Developers deserve great UX, too

Developers deserve great UX, too

Marc Mackenbach by Marc Mackenbach on

As a consumer, I’m a bit spoiled. When I pick up my phone to check my messages in the morning, I scan my fingerprint to get instant access to everything I’ve added to my homescreen. It’s my very own personalized magic portal to all my stuff.

Even the apps themselves are (with some exceptions) built to delight.

That’s not the case for most tools that developers use every day. Once you leave the consumer ecosystem and get to work in a terminal or an IDE, the experience changes. Because of our technical know-how, we think we need complexity. But we’re here to build the software that powers the world, not necessarily to remember an arcane command and copy access keys a million times every day.

When you need to authenticate in your terminal or IDE, why can’t you just use your fingerprint, watch, or face like we can do today in most consumer products?

There’s nothing I want more than to extend the magic that we take for granted as consumers to developers. And with last week’s release of 1Password Developer Tools, starting with SSH and CLI 2.0, we’re off to a great start.

The modern developer experience isn’t so modern

My first development gig was building a web product for the Dutch Coffeecompany, in 2011. The way I interacted with SSH and Git back then is the same way we interact with SSH and Git today – 11 years later.

While every developer starts their day with a “git pull,” we as an industry seem to have accepted that this workflow is riddled with complexity.

Setting up SSH is a pain. I still have to Google the ssh-keygen command every time I want to use it. Even the most experienced developers do, because it’s a complicated process. So much so that GitHub, GitLab, DigitalOcean, and others have an entire section of documentation dedicated to it.

And during that same setup process, I have to protect it with a strong passphrase (which I don’t want to enter every time I use it) and load it into an SSH Agent.

And do you know how many times I’ve accidentally copied my private key into GitHub instead of my public key? More times than I’d like to admit.

Why can’t this stuff just work like my phone? Why can’t I just authenticate with a fingerprint or facial recognition and get back to work?

I want better tools. I want that same kind of magic in my developer workflows.

Unnecessary complexity is a security risk

Complicated workflows aren’t just a pain, they’re a security risk. There are so many choices you have to make during the ssh-keygen process. What key type, RSA or elliptic curve? And what bit length/key strength? Do I protect the key with a passphrase? It’s easier not to use a passphrase, but that means I have to store the key as plaintext which is very insecure.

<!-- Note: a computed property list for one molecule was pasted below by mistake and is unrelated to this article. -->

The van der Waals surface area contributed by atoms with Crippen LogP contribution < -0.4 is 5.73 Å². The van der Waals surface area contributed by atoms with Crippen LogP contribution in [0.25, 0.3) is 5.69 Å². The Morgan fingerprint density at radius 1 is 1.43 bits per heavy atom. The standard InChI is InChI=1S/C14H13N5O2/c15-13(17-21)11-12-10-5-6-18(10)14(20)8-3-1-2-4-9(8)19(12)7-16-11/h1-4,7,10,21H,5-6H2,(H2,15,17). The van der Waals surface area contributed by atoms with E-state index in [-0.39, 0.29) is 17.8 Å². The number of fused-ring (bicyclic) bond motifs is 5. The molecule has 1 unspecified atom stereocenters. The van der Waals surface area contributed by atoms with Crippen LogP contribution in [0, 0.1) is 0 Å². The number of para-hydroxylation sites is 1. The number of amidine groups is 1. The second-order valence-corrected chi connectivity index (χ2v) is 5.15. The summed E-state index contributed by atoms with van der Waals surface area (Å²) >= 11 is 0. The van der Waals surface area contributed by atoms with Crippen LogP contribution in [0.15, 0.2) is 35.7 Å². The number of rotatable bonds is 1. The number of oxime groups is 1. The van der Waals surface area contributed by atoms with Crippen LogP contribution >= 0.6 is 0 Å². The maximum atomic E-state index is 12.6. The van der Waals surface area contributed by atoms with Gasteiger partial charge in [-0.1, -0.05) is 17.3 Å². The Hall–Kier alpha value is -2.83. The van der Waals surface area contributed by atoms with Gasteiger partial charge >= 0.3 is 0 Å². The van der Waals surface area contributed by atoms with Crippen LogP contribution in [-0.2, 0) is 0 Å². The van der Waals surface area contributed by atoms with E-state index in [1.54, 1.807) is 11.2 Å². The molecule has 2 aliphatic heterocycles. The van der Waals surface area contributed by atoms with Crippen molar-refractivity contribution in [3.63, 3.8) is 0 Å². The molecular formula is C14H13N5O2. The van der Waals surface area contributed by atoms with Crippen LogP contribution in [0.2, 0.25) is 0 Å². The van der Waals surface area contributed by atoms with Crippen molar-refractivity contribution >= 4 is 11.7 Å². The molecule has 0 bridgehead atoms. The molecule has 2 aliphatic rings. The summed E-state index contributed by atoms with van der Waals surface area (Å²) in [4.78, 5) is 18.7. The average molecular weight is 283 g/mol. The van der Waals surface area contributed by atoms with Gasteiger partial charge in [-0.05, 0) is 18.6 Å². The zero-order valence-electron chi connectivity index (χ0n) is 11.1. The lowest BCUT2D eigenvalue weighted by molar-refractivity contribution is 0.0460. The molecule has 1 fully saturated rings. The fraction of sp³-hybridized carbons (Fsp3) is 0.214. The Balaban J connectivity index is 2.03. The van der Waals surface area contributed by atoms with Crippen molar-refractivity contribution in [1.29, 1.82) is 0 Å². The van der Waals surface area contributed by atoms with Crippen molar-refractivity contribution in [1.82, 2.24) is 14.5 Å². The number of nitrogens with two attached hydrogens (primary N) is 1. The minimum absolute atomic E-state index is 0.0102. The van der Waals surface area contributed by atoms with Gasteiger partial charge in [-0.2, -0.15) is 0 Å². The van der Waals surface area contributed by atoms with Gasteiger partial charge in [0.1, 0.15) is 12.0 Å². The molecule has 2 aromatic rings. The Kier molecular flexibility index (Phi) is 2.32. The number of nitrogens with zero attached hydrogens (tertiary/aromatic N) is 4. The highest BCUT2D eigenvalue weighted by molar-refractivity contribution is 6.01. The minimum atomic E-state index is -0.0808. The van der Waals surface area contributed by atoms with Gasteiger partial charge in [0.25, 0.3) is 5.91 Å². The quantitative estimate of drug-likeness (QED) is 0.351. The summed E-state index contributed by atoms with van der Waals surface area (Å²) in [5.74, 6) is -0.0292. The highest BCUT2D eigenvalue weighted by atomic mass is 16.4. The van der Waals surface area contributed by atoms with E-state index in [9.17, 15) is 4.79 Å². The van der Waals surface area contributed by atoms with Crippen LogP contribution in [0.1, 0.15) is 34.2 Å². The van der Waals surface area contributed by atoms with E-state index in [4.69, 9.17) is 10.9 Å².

So, passphrase. It needs to be simple enough for me to remember, so I can type it in every time I need to (which is also insecure; because it’s a machine-to-machine secret, there’s no reason for me to even know it, let alone type it in). But it should also be hard to guess, which means it’ll be hard to remember. So I store it in 1Password, copy and paste it into my terminal every time I need to use it, and use SSH Agent … but that just gives blanket approval to any process to use any key.

Now throw in the rest of my toolkit: testing tools, debugging tools, version control, and triggering CI/CD pipelines into my IDE. We made all these things to integrate all our workflows into one unified experience – but most of these tools still need a credential to authenticate! Which means we have to store credentials in environment variables or settings files – which, in turn, means that we’re either needlessly exposing secrets or constantly breaking flow to authenticate.

The problem is growing too, because the scope of who we consider to be a “developer” is growing. So many people use Git nowadays: designers, technical writers, managers, QA testers. GitHub alone has exceeded 73 million people using their platform to collaborate. So it’s more important than ever that we eliminate this “accepted complexity” and make these tools easy and accessible to everyone.

We’re building consumer-grade experiences for developers

Animated depiction of SSH key flow in 1Password

So that’s why we’re starting with the biggest thing that every developer uses: Git. With the built-in SSH support in 1Password 8, you can now generate a new SSH key with secure defaults, add it to GitHub, and push to a new git repo in less than a minute. All you have to do is authenticate with a fingerprint or your Apple Watch.

But that’s not all. If we’re serious about making developers' daily lives easier and more secure, then we should also look at how developers can use 1Password from their terminal. Which is why after 6 months of work and 1,344 commits we released 1Password CLI 2.0, which includes 49 significant improvements and that same biometric authentication magic.

This is why I was so excited to join 1Password: marrying brilliant UX with the carefully crafted developer tools that we built at SecretHub. By bringing consumer-grade experiences to developers, we’re not only making their/our lives easier, we’re securing an aspect of enterprise security that’s been largely ignored to this point.

We’ll have a lot more to say about this, so if you’re interested in what we’re building, stay tuned for more updates on Developer Tools, including a deep(er) dive into SSH and the new CLI, the #BuildWith1Password challenge, and a lot more. Better yet, join the community to chat with other devs or sign up for our developer newsletter – we’ll send the latest news right to your inbox.

See you there!

Director of Engineering, Developer Products

Marc Mackenbach - Director of Engineering, Developer Products Marc Mackenbach - Director of Engineering, Developer Products

Tweet about this post